Changes in Aridity across Mexico in the Second Half of the Twentieth Century

Iryna Tereshchenko Departamento de Física, Centro Universitario de Ciencias Exactas e Ingeniería, Universidad de Guadalajara, Guadalajara, Jalisco, Mexico

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Alexander N. Zolotokrylin Climatology Laboratory, Institute of Geography, Russian Academy of Sciences, Moscow, Russia

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Elena A. Cherenkova Climatology Laboratory, Institute of Geography, Russian Academy of Sciences, Moscow, Russia

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Cesar Octavio Monzón Departamento de Física, Centro Universitario de Ciencias Exactas e Ingeniería, Universidad de Guadalajara, Guadalajara, Jalisco, Mexico

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Luis Brito-Castillo Centro de Investigaciones Biologicas del Noroeste, Guaymas, Sonora, Mexico

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Tatiana B. Titkova Climatology Laboratory, Institute of Geography, Russian Academy of Sciences, Moscow, Russia

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Abstract

Six regions in Mexico, with typical interannual changes in the aridity index, have been defined by the 1951–2001 meteorological dataset. Peak months of rainfall differ within the regions. Most of the land in the Mexican terrain has had a slow aridization since the early 1980s. The decline in the aridity index in the early 1950s and late 1990s was caused by droughts in the area. The distinctive features of the aridization of Mexican dry lands are characterized by steady and extensive droughts during 1948–57, 1960–65, and 1994–2003 in the second half of the twentieth century. During the drought of 1951–57 substantial aridization in most of the dry lands was observed, including the Sierra Madre Occidental, Sierra Madre Oriental, and Mexican Altiplano. Aridization of dry lands during the drought in 1960–65 affected mostly the southern part of the Mexican Altiplano, the Sierra Madre del Sur, and the Yucatán Peninsula. For the drought in the 1990s, one special feature of the aridization was its propagation primarily beyond the Mexican Altiplano. Increased aridization of dry lands caused by long-term droughts during the last decade of the twentieth century did not result in a sizeable shift of the southern boundary of the dry lands. The only exception is the southern boundary (aridity index = 0.75) in the state of Sinaloa. In this area, the boundary moved southward and aridization intensified. The results obtained here can be used in studies of possible anthropogenic impact on the drought of the twentieth century’s last decade in Mexico, which includes changes in land use.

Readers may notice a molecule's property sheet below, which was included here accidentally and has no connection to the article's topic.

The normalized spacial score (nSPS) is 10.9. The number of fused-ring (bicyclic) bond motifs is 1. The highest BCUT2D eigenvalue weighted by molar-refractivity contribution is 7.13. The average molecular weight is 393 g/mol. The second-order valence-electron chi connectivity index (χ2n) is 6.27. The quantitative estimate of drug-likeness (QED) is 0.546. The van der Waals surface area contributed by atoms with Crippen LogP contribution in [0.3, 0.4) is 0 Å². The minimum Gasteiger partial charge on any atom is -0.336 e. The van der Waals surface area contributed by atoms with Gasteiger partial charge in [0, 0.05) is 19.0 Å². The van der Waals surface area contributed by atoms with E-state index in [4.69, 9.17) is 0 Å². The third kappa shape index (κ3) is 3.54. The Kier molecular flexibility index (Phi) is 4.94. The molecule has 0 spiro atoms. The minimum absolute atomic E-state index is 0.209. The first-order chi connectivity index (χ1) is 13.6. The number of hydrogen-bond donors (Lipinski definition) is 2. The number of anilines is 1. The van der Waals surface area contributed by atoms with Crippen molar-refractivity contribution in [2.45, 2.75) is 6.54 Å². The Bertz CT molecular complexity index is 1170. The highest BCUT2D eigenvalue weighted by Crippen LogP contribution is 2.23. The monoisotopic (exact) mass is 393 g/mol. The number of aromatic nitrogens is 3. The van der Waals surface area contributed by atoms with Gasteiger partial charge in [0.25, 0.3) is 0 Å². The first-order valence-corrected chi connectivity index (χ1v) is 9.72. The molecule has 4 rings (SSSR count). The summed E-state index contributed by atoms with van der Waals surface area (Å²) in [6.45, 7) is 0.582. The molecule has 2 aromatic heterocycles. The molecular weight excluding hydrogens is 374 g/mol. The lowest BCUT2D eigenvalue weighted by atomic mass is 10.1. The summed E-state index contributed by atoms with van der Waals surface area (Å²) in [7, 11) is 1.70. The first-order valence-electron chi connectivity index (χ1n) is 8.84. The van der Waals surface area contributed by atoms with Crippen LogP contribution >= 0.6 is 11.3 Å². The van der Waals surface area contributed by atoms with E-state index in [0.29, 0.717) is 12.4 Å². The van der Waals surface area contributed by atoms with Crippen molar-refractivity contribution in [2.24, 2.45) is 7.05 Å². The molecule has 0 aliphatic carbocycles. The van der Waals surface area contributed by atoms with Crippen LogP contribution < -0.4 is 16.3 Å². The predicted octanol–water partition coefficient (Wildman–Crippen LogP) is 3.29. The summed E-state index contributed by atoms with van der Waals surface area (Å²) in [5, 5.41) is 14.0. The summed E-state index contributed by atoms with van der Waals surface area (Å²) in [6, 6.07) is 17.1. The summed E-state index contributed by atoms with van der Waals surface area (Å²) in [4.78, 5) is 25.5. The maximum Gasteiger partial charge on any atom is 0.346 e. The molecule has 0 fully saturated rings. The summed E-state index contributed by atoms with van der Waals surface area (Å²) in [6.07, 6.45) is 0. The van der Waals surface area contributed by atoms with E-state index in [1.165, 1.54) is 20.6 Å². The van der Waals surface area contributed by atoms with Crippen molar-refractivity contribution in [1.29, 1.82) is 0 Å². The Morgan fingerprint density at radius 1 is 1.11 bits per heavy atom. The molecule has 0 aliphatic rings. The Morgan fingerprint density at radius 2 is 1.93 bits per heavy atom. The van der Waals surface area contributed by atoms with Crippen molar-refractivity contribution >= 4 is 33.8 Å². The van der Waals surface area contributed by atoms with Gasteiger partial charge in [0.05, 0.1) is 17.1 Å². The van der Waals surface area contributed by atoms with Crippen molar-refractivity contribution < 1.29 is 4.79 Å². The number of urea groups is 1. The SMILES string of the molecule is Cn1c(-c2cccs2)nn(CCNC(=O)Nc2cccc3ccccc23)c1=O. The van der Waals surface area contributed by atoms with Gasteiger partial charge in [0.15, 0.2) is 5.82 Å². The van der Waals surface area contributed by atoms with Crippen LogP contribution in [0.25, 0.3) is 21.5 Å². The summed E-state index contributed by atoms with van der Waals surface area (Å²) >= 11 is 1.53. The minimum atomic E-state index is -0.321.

Corresponding author address: Luis Brito-Castillo, Centro de Investigaciones Biológicas del Noroeste (CIBNOR), Unidad Sonora, Campus Guaymas, Km. 2.35 camino al tular, estero de Bacochibampo, Guaymas, Sonora 85454, Mexico. E-mail: lbrito04@cibnor.mx

Abstract

Six regions in Mexico, with typical interannual changes in the aridity index, have been defined by the 1951–2001 meteorological dataset. Peak months of rainfall differ within the regions. Most of the land in the Mexican terrain has had a slow aridization since the early 1980s. The decline in the aridity index in the early 1950s and late 1990s was caused by droughts in the area. The distinctive features of the aridization of Mexican dry lands are characterized by steady and extensive droughts during 1948–57, 1960–65, and 1994–2003 in the second half of the twentieth century. During the drought of 1951–57 substantial aridization in most of the dry lands was observed, including the Sierra Madre Occidental, Sierra Madre Oriental, and Mexican Altiplano. Aridization of dry lands during the drought in 1960–65 affected mostly the southern part of the Mexican Altiplano, the Sierra Madre del Sur, and the Yucatán Peninsula. For the drought in the 1990s, one special feature of the aridization was its propagation primarily beyond the Mexican Altiplano. Increased aridization of dry lands caused by long-term droughts during the last decade of the twentieth century did not result in a sizeable shift of the southern boundary of the dry lands. The only exception is the southern boundary (aridity index = 0.75) in the state of Sinaloa. In this area, the boundary moved southward and aridization intensified. The results obtained here can be used in studies of possible anthropogenic impact on the drought of the twentieth century’s last decade in Mexico, which includes changes in land use.

Corresponding author address: Luis Brito-Castillo, Centro de Investigaciones Biológicas del Noroeste (CIBNOR), Unidad Sonora, Campus Guaymas, Km. 2.35 camino al tular, estero de Bacochibampo, Guaymas, Sonora 85454, Mexico. E-mail: lbrito04@cibnor.mx
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